As the music and literary worlds remember the life and career of Maya Angelou, another eminent American author and poet is drawing attention in New York this week.
Like Angelou, Edgar Allan Poe was celebrated for the musicality of his prose, for the melodious lilt he brought to words inherently tense and gothic. His 1845 poem The Raven is a masterpiece of the supernatural, depicting a distraught man's descent into madness as he's tormented by the presence of a mysterious raven.
The Raven has had a rich and recurring place in American popular culture, whether figuring in a "Simpsons" Halloween special, inspiring a concept album by Lou Reed or giving Baltimore's NFL franchise its name.
The tale of the spooky bird is also the subject of an operatic adaptation by the Japanese composer Toshio Hosokawa, which gets its U.S. premiere this week by Gotham Chamber Opera. The performance opens the first-ever New York Philharmonic Biennial, an 11-day festival of contemporary music.
Scored for a mezzo-soprano narrator (Fredrika Brillembourg), dancer (Alessandra Ferri), and a 12-piece chamber ensemble, Hosokawa's work is strongly influenced by Noh, the classical Japanese dance theater. In Noh, humans and animals interact and shamanistic figures convene with spirits – qualities that the composer found in Poe's poem. But in Hosokawa's conception, a female singer serves as the narrator, a reversal of Noh's all-male casting convention.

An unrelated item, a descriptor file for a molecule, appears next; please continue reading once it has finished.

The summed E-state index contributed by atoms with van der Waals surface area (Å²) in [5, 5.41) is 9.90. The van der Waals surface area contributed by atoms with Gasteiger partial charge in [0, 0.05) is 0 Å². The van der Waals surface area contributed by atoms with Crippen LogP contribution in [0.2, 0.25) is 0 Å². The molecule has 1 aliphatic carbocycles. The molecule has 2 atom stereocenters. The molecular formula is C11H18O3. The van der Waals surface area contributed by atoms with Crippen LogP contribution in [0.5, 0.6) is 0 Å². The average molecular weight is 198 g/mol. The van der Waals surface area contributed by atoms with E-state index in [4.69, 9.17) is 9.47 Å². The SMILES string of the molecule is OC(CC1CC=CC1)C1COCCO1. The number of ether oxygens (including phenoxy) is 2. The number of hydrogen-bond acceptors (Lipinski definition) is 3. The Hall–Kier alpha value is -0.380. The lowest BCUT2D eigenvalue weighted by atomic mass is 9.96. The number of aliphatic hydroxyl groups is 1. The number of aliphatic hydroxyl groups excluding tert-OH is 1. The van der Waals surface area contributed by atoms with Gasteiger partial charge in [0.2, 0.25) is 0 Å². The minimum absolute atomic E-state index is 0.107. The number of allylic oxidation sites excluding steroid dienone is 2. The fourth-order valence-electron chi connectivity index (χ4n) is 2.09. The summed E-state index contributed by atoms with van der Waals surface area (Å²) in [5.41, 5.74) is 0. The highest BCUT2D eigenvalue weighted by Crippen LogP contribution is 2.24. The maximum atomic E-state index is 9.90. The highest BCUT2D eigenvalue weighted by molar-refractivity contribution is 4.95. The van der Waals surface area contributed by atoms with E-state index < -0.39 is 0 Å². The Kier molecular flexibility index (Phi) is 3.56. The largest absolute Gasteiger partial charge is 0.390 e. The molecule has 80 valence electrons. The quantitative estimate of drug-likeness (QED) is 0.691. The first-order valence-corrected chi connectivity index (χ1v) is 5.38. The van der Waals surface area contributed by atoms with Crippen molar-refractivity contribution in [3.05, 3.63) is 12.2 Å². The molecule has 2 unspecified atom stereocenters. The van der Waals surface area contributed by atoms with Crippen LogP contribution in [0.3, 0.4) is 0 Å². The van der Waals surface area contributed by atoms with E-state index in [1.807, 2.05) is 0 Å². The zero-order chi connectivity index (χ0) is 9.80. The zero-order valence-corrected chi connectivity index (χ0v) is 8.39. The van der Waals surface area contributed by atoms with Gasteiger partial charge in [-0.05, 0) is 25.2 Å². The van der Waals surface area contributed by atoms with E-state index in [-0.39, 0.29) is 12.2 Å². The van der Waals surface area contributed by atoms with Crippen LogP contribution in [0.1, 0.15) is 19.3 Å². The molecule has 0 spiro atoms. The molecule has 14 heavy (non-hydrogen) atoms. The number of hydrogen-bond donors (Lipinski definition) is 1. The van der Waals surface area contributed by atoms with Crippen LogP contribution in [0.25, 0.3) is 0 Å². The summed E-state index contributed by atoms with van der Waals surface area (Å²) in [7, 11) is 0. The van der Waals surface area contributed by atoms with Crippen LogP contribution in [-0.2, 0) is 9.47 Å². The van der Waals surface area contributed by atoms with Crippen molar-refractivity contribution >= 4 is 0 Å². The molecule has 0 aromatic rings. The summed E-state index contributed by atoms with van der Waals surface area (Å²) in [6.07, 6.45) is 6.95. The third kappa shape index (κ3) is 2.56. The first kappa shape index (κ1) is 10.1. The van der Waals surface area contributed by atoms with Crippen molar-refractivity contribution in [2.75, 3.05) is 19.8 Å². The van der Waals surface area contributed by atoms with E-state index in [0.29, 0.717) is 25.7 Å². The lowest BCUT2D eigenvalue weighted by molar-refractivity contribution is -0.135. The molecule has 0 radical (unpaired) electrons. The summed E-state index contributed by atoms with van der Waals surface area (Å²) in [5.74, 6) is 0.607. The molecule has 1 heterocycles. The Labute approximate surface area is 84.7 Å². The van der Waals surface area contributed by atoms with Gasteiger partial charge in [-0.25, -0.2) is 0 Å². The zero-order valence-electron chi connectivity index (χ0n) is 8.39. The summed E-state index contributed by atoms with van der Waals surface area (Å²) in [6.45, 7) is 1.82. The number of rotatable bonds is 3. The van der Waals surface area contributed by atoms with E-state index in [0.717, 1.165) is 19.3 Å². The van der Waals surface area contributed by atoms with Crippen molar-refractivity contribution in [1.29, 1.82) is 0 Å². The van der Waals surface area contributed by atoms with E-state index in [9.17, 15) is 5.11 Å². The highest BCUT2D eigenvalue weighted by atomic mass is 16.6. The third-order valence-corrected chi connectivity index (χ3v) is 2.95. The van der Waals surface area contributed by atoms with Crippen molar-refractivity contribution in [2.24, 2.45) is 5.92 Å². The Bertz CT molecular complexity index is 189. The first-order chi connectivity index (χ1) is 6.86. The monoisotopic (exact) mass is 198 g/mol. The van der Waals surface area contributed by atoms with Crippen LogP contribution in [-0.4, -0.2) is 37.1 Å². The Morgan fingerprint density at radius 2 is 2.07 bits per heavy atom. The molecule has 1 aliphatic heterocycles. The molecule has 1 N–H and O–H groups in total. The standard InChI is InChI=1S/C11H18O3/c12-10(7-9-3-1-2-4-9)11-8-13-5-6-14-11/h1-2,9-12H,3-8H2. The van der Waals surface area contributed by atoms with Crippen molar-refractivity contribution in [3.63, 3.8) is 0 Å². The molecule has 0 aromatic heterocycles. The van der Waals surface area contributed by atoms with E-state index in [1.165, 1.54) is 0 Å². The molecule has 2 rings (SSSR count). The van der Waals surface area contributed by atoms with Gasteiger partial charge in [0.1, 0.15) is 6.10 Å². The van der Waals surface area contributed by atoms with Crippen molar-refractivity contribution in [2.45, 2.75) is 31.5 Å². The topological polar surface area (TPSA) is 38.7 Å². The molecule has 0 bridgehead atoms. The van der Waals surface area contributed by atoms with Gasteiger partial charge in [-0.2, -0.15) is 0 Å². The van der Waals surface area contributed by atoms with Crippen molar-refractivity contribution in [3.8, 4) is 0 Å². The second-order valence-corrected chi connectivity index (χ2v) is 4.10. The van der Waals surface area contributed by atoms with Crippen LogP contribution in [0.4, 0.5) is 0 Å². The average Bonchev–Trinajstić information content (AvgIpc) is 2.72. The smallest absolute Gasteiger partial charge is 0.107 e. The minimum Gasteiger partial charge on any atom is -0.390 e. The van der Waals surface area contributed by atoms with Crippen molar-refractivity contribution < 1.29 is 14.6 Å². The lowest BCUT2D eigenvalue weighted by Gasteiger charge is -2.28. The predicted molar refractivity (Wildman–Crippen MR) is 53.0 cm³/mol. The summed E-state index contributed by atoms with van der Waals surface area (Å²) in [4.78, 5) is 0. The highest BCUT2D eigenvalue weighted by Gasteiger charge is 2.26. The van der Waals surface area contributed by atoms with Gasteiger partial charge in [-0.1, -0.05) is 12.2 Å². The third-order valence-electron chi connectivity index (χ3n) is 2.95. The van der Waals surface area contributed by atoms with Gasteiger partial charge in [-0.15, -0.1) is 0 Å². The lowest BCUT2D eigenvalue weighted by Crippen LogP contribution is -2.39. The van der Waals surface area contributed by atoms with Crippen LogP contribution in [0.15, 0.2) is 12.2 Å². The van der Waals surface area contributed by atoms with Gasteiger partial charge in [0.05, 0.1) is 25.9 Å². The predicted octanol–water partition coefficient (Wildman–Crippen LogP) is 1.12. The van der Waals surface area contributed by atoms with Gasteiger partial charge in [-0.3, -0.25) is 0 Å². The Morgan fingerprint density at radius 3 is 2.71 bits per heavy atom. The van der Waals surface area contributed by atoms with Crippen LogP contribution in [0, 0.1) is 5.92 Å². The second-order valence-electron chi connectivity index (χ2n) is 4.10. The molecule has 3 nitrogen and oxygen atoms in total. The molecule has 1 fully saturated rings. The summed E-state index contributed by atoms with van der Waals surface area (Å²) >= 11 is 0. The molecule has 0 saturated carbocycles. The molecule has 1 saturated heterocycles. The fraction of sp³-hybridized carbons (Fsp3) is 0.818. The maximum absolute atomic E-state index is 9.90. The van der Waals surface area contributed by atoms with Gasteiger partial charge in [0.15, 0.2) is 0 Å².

Lucca Veggetti, the Italian dancer and choreographer who directs the Gotham production, extended the Noh principal further by introducing a solo dancer. "This idea of introducing a silent figure which is basically the animation of the singer – they are doubles of each other – comes from this same idea of the piece being some sort of Shamanistic act," he said.
Set on a tilted stage, the mezzo-soprano recites the entire poem in a voice that ranges from whispers to screams, and includes the famous line "Nevermore."
Neal Goren, Gotham's artistic director and conductor, says that the sounds suggest a wild, modernist horror soundtrack. "There are times when the wind players blow into their instruments without using any tone so it sounds like the wind howling," Goren said. "The string players are doing extended techniques – glissandi of harmonics. So it sometimes sounds like sirens."
While the opera's musical language is steeped in European and Japanese avant-garde techniques, Veggetti believes the poetry packs plenty of inherent drama than anyone can latch onto. "The poetry has magical quality in a way, where the words have a quality that goes beyond their intellectual understanding," he said. "It's not a play. It's not necessarily a dramatic monologue. It's poetry."
The Raven will get three performances at John Jay College, May 28 (sold out), 30 and 31.